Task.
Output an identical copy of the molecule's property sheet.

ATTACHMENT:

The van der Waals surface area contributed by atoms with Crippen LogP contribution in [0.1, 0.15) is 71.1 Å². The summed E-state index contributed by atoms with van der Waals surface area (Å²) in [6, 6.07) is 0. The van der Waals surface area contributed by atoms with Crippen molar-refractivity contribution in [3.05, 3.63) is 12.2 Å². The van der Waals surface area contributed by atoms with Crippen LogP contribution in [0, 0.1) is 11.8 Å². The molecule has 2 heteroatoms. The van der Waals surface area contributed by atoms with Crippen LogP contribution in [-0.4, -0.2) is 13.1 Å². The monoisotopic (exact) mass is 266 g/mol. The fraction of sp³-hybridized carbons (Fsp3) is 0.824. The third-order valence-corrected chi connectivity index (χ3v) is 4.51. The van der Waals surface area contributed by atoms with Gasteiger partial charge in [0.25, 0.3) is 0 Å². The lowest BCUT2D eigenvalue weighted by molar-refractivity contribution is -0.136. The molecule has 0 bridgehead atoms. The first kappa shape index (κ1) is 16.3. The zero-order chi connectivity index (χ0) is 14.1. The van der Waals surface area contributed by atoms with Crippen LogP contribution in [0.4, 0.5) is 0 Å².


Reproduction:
The van der Waals surface area contributed by atoms with Crippen LogP contribution in [0.1, 0.15) is 71.1 Å². The summed E-state index contributed by atoms with van der Waals surface area (Å²) in [6, 6.07) is 0. The van der Waals surface area contributed by atoms with Crippen molar-refractivity contribution in [3.05, 3.63) is 12.2 Å². The van der Waals surface area contributed by atoms with Crippen LogP contribution in [0, 0.1) is 11.8 Å². The molecule has 2 heteroatoms. The van der Waals surface area contributed by atoms with Crippen LogP contribution in [-0.4, -0.2) is 13.1 Å². The monoisotopic (exact) mass is 266 g/mol. The fraction of sp³-hybridized carbons (Fsp3) is 0.824. The third-order valence-corrected chi connectivity index (χ3v) is 4.51. The van der Waals surface area contributed by atoms with Gasteiger partial charge in [0.25, 0.3) is 0 Å². The lowest BCUT2D eigenvalue weighted by molar-refractivity contribution is -0.136. The molecule has 0 bridgehead atoms. The first kappa shape index (κ1) is 16.3. The zero-order chi connectivity index (χ0) is 14.1. The van der Waals surface area contributed by atoms with Crippen LogP contribution in [0.4, 0.5) is 0 Å².